Case report: We present the case of a 2-year-old girl referred to the dermatologist for widespread erythematous papules, vesicles, and pustules on the perioral area, nasolabial folds, and on the outer region of the lower eyelids. Several diagnoses had been established during the previous months: impetigo, atopic dermatitis, seborrheic dermatitis, allergic contact dermatitis, childhood rosacea, demodecidosis, infantile acne, and variable therapeutic approaches had been tried, with no clinical improvement. Clarithromycin 250 mg/day orally associated with the application of 2% erythromycin solution were successfully used.

Conclusion: This case highlights the importance of the clinical diagnosis of perioral dermatitis in young children, of excluding other diagnoses and worthless treatments, and also the chronic evolution of the disease and its individualized treatment.

Open access
Tinea Incognito — Incorrect Initial Diagnosis. Case Series Presentation with Emphasis on the Mycological Examination

Abstract

Tinea incognito defines a modified clinical aspect of a tinea following an immunosuppressive therapy, mostly with potent topical steroids. Its diagnosis may be delayed by its delusive appearance, especially in small children and young adults. We present a series of 2 cases of Tinea incognito developed at different ages and incorrectly diagnosed initially, where the clinical diagnosis was followed by mycological examination and positive therapeutic test with antifungal medication, helping to avoid unnecessary laboratory investigations and to prevent further complications.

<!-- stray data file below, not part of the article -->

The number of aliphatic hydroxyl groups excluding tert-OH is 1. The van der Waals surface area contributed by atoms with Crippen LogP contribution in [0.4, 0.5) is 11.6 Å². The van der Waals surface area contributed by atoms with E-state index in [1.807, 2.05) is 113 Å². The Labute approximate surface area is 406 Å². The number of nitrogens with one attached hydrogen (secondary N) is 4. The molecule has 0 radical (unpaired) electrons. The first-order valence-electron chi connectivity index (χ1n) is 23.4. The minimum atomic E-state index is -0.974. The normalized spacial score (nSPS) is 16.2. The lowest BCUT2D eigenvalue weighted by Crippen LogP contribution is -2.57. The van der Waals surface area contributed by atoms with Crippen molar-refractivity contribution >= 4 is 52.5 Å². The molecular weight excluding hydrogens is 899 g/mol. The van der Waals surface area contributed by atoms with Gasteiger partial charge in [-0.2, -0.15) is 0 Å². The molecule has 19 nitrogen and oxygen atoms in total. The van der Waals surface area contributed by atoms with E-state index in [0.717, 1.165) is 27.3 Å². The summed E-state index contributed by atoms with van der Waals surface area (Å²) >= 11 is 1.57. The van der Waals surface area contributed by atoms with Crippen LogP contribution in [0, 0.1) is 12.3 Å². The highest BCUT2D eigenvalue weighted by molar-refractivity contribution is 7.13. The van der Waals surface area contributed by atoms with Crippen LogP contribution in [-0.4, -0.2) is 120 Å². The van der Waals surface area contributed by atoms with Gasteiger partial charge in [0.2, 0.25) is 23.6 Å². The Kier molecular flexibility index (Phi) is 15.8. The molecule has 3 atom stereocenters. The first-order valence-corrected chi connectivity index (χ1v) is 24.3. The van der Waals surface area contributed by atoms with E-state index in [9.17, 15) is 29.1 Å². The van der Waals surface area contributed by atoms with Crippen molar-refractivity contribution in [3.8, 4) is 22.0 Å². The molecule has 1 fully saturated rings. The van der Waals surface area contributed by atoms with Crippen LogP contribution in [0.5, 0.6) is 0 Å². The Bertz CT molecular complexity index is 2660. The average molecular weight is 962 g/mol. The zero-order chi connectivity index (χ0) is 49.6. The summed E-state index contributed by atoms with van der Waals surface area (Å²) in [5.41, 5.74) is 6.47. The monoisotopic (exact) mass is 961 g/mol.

Open access
Atypical Case of Pityriasis Rosea in a Child Following Streptococcal Erythema Nodosum

Abstract

Introduction: Pityriasis rosea (PR) is a widespread skin erythemato-squamous eruption, occurring mostly in young adults.

Case presentation: A 9-year-old patient presented with multiple lesions developed after streptococcal pharyngitis and erythema nodosum diagnosed and treated with penicillin prior to the PR.

Conclusion: This unique case should be considered a coincidence of two consecutive diseases.

Open access
Severity Stratification by Compression Ultrasound Examination in Lipodermatosclerosis and Diabetic Dermopathy Patients: a Report of Three Cases

Abstract

Lipodermatosclerosis and diabetic dermopathy are low-risk skin lesions with many similar clinical features, except for venous abnormalities such as chronic venous insufficiency, but are rarely a reason for referring the patient to vascular ultrasound examination. We present 3 serial cases in which the compression ultrasound examination (CUS) of the venous circulation of the affected limbs was of utmost importance in the severity stratification. Asymptomatic deep venous thrombosis (DVT) was found in the first two cases, while in the third case the CUS excluded any type of vascular involvement, leading to a definite diagnosis of diabetic dermopathy. Lipodermatosclerosis may be associated with asymptomatic DVT due to chronic venous insufficiency, and early referral to CUS positively impacts further patient management.

Open access
Knuckle Pads – Practical Diagnostic Issues

Abstract

Knuckle pads are thickening of the skin over the extensor surface of the proximal interphalangeal joints. Clinical picture, ultrasound imaging, and histopathological examination of the skin biopsy ascertain the diagnosis. In routine practice, two main differential diagnoses are important: knuckle pads vs. pseudo-knuckle pads and idiopathic vs. non-idiopathic forms of knuckle pads.

Open access